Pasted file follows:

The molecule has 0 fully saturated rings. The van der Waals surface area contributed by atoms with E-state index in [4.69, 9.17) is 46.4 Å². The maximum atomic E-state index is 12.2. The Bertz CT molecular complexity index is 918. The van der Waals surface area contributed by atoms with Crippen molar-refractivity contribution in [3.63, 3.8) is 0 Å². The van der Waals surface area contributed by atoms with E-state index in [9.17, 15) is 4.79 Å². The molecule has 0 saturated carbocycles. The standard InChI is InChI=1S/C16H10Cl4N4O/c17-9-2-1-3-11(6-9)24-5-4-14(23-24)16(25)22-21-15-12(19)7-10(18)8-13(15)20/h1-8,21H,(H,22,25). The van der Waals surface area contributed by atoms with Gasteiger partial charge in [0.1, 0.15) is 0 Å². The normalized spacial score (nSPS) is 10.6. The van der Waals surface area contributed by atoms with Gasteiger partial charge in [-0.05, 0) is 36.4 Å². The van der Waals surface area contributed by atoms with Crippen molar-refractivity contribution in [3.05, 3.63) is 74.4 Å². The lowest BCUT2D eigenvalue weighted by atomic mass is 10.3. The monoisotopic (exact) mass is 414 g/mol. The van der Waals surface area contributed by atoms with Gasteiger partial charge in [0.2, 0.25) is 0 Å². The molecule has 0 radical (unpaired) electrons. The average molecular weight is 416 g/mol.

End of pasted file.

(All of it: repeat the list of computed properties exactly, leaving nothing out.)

The molecule has 0 fully saturated rings. The van der Waals surface area contributed by atoms with E-state index in [4.69, 9.17) is 46.4 Å². The maximum atomic E-state index is 12.2. The Bertz CT molecular complexity index is 918. The van der Waals surface area contributed by atoms with Crippen molar-refractivity contribution in [3.63, 3.8) is 0 Å². The van der Waals surface area contributed by atoms with E-state index in [9.17, 15) is 4.79 Å². The molecule has 0 saturated carbocycles. The standard InChI is InChI=1S/C16H10Cl4N4O/c17-9-2-1-3-11(6-9)24-5-4-14(23-24)16(25)22-21-15-12(19)7-10(18)8-13(15)20/h1-8,21H,(H,22,25). The van der Waals surface area contributed by atoms with Gasteiger partial charge in [0.1, 0.15) is 0 Å². The normalized spacial score (nSPS) is 10.6. The van der Waals surface area contributed by atoms with Gasteiger partial charge in [-0.05, 0) is 36.4 Å². The van der Waals surface area contributed by atoms with Crippen molar-refractivity contribution in [3.05, 3.63) is 74.4 Å². The lowest BCUT2D eigenvalue weighted by atomic mass is 10.3. The monoisotopic (exact) mass is 414 g/mol. The van der Waals surface area contributed by atoms with Gasteiger partial charge in [0.2, 0.25) is 0 Å². The molecule has 0 radical (unpaired) electrons. The average molecular weight is 416 g/mol.